Eric Holder: Americans Should Not Be 'Color Blind,' but 'Color Brave'
Attorney General Eric Holder encouraged Americans not to forget race while working for justice and equality in their country.
“As it stands, our society is not yet color blind -- nor should it be -- given the disparities that still afflict and divide us.” Holder explained, “We must be color brave, and we must never forget that all are made better and more prosperous if all are given equal opportunities.”
Holder made his remarks during a speech at Howard University on Tuesday for the 50th Anniversary Celebration of the Civil Rights Act.
“We must take into account not only the considerable steps forward we’ve seen over the last 50 years, but the entirety of the experience that people of color have faced,” he said, calling for Americans to “talk frankly about inequality” in order to eradicate it.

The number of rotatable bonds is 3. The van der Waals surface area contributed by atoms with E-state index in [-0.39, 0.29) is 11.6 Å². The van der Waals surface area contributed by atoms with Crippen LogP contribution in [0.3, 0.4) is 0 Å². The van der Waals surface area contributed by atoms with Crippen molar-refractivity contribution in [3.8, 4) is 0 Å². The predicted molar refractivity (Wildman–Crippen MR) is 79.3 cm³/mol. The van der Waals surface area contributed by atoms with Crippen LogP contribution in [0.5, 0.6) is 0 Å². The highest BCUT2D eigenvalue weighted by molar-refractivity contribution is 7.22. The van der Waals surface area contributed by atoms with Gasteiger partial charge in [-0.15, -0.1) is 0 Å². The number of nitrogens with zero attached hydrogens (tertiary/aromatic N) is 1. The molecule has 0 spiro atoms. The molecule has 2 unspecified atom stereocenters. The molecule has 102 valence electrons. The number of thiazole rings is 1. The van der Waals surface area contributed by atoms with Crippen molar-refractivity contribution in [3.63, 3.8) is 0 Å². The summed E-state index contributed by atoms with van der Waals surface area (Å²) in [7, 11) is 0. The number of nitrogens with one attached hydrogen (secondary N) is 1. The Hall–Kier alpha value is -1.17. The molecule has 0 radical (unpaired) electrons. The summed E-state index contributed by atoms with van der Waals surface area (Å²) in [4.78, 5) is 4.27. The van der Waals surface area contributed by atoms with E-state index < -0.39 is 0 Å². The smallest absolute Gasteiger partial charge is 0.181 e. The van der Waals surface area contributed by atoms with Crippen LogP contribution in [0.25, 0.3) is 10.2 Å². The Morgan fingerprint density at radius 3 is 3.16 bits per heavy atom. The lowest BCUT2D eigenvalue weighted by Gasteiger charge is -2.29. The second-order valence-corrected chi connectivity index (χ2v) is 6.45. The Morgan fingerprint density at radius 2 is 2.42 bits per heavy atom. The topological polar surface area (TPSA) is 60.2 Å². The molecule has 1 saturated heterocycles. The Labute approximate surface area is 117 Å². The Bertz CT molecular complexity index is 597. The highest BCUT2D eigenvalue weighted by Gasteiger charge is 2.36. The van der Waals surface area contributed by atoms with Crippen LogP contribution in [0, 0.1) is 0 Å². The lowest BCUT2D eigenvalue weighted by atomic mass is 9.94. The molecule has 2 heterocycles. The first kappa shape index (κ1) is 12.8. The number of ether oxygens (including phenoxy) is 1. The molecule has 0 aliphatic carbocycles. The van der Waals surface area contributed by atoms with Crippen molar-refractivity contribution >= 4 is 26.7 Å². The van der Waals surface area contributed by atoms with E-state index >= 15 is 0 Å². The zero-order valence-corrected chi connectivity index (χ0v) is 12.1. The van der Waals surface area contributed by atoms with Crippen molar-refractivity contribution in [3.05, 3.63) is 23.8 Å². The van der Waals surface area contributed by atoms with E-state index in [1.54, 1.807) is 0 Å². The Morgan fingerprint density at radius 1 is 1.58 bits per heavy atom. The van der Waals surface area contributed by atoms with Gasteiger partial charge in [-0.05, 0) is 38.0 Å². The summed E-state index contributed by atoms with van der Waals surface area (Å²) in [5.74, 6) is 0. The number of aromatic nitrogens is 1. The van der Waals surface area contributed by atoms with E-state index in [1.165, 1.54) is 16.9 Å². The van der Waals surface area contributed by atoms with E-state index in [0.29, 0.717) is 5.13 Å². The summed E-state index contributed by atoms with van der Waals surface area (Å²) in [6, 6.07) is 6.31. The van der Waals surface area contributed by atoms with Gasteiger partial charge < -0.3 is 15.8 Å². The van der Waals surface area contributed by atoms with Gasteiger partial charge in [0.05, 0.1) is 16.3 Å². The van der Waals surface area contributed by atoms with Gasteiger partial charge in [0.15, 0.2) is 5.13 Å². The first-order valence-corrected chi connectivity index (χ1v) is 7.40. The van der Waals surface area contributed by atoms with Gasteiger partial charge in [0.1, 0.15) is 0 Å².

Holder called on Congress to update the housing and lending laws to cover sexual orientation and gender as well as strengthening workplace protections.
More protections, he explained, would help America become a “more perfect Union.” Holder added:
That, at its core, is what defines us as Americans: a people born of revolution and tested by civil war. A nation founded on equality but built by those in chains. A country first imagined, centuries ago, by imperfect people driven by a near-perfect vision – a vision conceived by patriots who dared to reach beyond themselves and defended later by activists who fought for equal justice – and who challenge us, even today, to make this promise real.